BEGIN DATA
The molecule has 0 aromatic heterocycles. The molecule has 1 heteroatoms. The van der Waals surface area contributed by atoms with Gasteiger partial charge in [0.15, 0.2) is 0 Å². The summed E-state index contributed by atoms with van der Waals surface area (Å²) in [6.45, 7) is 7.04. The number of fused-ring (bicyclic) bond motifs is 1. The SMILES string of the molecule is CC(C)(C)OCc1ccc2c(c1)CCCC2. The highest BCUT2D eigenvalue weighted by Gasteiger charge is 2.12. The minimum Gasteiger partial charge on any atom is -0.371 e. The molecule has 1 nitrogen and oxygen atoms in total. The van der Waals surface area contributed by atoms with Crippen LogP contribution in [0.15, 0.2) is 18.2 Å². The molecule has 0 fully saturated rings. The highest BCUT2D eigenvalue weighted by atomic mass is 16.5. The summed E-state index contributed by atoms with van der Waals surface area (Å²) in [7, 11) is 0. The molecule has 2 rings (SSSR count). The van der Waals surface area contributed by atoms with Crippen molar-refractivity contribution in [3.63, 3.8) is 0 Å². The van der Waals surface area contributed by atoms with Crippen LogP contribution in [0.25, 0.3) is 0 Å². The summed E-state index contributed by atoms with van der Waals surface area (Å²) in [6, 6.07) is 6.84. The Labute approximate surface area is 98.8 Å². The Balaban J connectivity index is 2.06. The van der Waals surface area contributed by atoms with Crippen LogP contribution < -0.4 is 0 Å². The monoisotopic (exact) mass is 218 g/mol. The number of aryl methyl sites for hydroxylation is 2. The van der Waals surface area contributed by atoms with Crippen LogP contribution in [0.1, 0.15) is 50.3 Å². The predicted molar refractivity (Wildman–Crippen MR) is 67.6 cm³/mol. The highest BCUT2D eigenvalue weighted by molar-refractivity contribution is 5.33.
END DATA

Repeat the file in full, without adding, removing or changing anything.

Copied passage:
The molecule has 0 aromatic heterocycles. The molecule has 1 heteroatoms. The van der Waals surface area contributed by atoms with Gasteiger partial charge in [0.15, 0.2) is 0 Å². The summed E-state index contributed by atoms with van der Waals surface area (Å²) in [6.45, 7) is 7.04. The number of fused-ring (bicyclic) bond motifs is 1. The SMILES string of the molecule is CC(C)(C)OCc1ccc2c(c1)CCCC2. The highest BCUT2D eigenvalue weighted by Gasteiger charge is 2.12. The minimum Gasteiger partial charge on any atom is -0.371 e. The molecule has 1 nitrogen and oxygen atoms in total. The van der Waals surface area contributed by atoms with Crippen LogP contribution in [0.15, 0.2) is 18.2 Å². The molecule has 0 fully saturated rings. The highest BCUT2D eigenvalue weighted by atomic mass is 16.5. The summed E-state index contributed by atoms with van der Waals surface area (Å²) in [7, 11) is 0. The molecule has 2 rings (SSSR count). The van der Waals surface area contributed by atoms with Crippen molar-refractivity contribution in [3.63, 3.8) is 0 Å². The van der Waals surface area contributed by atoms with Crippen LogP contribution in [0.25, 0.3) is 0 Å². The summed E-state index contributed by atoms with van der Waals surface area (Å²) in [6, 6.07) is 6.84. The Labute approximate surface area is 98.8 Å². The Balaban J connectivity index is 2.06. The van der Waals surface area contributed by atoms with Crippen LogP contribution < -0.4 is 0 Å². The monoisotopic (exact) mass is 218 g/mol. The number of aryl methyl sites for hydroxylation is 2. The van der Waals surface area contributed by atoms with Crippen LogP contribution in [0.1, 0.15) is 50.3 Å². The predicted molar refractivity (Wildman–Crippen MR) is 67.6 cm³/mol. The highest BCUT2D eigenvalue weighted by molar-refractivity contribution is 5.33.